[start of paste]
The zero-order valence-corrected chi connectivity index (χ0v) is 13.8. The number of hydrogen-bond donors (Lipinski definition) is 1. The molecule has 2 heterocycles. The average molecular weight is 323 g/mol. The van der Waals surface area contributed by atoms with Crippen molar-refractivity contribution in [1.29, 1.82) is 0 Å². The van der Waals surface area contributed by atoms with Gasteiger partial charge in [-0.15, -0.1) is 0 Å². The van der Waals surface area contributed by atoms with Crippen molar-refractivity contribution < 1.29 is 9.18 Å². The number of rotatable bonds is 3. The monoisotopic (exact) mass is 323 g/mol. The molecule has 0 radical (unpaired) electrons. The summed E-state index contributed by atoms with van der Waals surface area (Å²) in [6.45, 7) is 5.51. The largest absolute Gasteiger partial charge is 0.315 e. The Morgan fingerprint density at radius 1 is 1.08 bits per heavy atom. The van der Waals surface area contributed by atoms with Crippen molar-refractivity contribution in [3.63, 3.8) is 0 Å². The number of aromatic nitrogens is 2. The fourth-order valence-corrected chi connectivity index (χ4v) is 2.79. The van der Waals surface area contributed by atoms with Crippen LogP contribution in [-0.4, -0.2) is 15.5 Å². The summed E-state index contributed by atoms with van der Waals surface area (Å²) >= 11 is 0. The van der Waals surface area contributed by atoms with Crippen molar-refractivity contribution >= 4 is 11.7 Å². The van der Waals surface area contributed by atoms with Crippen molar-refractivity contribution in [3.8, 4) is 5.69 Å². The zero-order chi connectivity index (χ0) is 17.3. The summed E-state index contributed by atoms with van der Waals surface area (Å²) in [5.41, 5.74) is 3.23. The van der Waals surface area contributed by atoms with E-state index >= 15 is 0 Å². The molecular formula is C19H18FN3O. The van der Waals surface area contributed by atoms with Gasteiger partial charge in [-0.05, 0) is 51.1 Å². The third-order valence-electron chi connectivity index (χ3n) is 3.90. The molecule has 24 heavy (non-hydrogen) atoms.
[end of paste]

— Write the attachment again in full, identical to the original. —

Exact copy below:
The zero-order valence-corrected chi connectivity index (χ0v) is 13.8. The number of hydrogen-bond donors (Lipinski definition) is 1. The molecule has 2 heterocycles. The average molecular weight is 323 g/mol. The van der Waals surface area contributed by atoms with Crippen molar-refractivity contribution in [1.29, 1.82) is 0 Å². The van der Waals surface area contributed by atoms with Gasteiger partial charge in [-0.15, -0.1) is 0 Å². The van der Waals surface area contributed by atoms with Crippen molar-refractivity contribution < 1.29 is 9.18 Å². The number of rotatable bonds is 3. The monoisotopic (exact) mass is 323 g/mol. The molecule has 0 radical (unpaired) electrons. The summed E-state index contributed by atoms with van der Waals surface area (Å²) in [6.45, 7) is 5.51. The largest absolute Gasteiger partial charge is 0.315 e. The Morgan fingerprint density at radius 1 is 1.08 bits per heavy atom. The van der Waals surface area contributed by atoms with Crippen molar-refractivity contribution in [3.63, 3.8) is 0 Å². The number of aromatic nitrogens is 2. The fourth-order valence-corrected chi connectivity index (χ4v) is 2.79. The van der Waals surface area contributed by atoms with Crippen LogP contribution in [-0.4, -0.2) is 15.5 Å². The summed E-state index contributed by atoms with van der Waals surface area (Å²) >= 11 is 0. The van der Waals surface area contributed by atoms with Crippen molar-refractivity contribution >= 4 is 11.7 Å². The van der Waals surface area contributed by atoms with Crippen molar-refractivity contribution in [3.8, 4) is 5.69 Å². The zero-order chi connectivity index (χ0) is 17.3. The summed E-state index contributed by atoms with van der Waals surface area (Å²) in [5.41, 5.74) is 3.23. The van der Waals surface area contributed by atoms with E-state index >= 15 is 0 Å². The molecular formula is C19H18FN3O. The van der Waals surface area contributed by atoms with Gasteiger partial charge in [-0.05, 0) is 51.1 Å². The third-order valence-electron chi connectivity index (χ3n) is 3.90. The molecule has 24 heavy (non-hydrogen) atoms.